US operators warn of delays if 5G frequency rolls out

The launch of 5G wireless communications frequencies in January 2022 could spark a wave of cancellations and delays due to interference with aircraft navigation equipment, Scott Kirby, chief executive of United Airlines (UA, Chicago O’Hare), after a Senate Commerce Committee hearing in December. 15.

“It would be a catastrophic failure of the government,” Kirby said of plans by AT&T and Verizon, two mobile technology providers, to roll out 5G wireless spectrum on Jan. 5.

Kirby claimed the technology would interfere with aircraft radio altimeters, effectively forcing airlines to use less precise aids when landing at more than 40 major airports. He added that this would result in the cancellation of up to 4% of all flights in the United States. The Airlines for America trade association echoed Kirby’s views, saying the annual cost to passenger airlines in the country could reach $ 1.6 billion, while cargo carriers are expected to bear $ 400 million. additional additional costs.

“It’s a certainty. It’s not a debate,” Kirby added.

To rebuke Kirby’s bossy tone, the Cellular Telecommunications Industry Association (CITA) said 5G frequencies have been deployed in nearly 40 countries around the world with no reported interference with the systems. airplane.

“The airline industry’s fear campaign is based on completely discredited information and deliberate distortions of the facts,” CITA said.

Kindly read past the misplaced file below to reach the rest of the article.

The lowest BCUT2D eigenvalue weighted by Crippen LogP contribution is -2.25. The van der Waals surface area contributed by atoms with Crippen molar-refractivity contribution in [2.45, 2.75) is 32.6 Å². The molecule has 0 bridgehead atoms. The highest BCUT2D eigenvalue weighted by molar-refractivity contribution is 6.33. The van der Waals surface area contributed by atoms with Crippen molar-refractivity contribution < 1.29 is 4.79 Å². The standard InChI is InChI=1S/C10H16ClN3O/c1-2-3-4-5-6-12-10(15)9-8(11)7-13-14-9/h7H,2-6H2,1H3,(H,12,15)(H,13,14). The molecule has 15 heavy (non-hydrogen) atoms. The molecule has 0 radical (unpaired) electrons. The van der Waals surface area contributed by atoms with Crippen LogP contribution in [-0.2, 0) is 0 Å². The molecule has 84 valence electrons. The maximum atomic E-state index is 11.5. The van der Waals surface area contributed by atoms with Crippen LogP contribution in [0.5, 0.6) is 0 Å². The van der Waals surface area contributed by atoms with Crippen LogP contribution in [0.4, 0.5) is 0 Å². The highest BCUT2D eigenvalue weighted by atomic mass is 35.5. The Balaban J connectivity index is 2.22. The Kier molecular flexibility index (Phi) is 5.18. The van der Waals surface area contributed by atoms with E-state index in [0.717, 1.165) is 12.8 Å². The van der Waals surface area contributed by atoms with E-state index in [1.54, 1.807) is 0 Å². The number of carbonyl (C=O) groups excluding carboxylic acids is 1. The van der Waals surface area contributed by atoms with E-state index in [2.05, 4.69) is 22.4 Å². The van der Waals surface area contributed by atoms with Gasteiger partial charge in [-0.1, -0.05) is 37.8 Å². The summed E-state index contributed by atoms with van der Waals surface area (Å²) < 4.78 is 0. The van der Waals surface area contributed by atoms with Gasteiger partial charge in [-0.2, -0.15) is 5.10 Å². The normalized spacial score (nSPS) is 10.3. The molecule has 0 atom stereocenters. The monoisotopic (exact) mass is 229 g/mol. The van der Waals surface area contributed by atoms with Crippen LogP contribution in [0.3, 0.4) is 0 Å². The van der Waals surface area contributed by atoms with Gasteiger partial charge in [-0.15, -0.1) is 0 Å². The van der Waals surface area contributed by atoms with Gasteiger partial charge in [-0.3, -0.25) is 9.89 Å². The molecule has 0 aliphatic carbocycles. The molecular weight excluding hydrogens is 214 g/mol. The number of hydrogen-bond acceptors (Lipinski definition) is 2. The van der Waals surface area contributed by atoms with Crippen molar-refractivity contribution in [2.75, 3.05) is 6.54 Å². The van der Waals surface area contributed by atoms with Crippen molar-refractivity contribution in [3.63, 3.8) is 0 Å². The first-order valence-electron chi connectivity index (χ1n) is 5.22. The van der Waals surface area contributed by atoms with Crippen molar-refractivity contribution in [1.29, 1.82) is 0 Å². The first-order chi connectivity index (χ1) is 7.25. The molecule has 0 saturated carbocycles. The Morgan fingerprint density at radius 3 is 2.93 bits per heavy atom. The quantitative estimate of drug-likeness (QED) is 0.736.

AT&T and Verizon have already delayed the launch of 5G frequencies once for six months due to concerns raised by the aviation industry.

United did not respond to ch-aviation’s request to further substantiate its claims.

During the same hearing, Kirby also revealed that United Airlines had been forced to ground nearly 100 regional jets due to the continuing shortage of pilots.

“There has been a looming pilot shortage over the last decade in the United States, and through COVID, it has become a real pilot shortage. So all of us, especially our regional partners, just don’t have enough planes to fly. We have almost 100 regional planes actually grounded on the ground right now because there aren’t enough pilots to fly them, ”Kirby said.

He did not go into details about the types of planes and regional operators most affected by the pilot shortage. the advanced ch-aviation fleets The module shows that United Express food services are provided by Air Wisconsin, CommutAir, GoJet Airlines, Mesa Airlines, Republic Airways and SkyWest Airlines and include a total of 582 different regional jets. In November, United Aviate Academy, wholly owned by United, entered into an agreement with Lufthansa Aviation Training (LAT) to lease twenty-five Cirrus SR22s to increase its training capacity.

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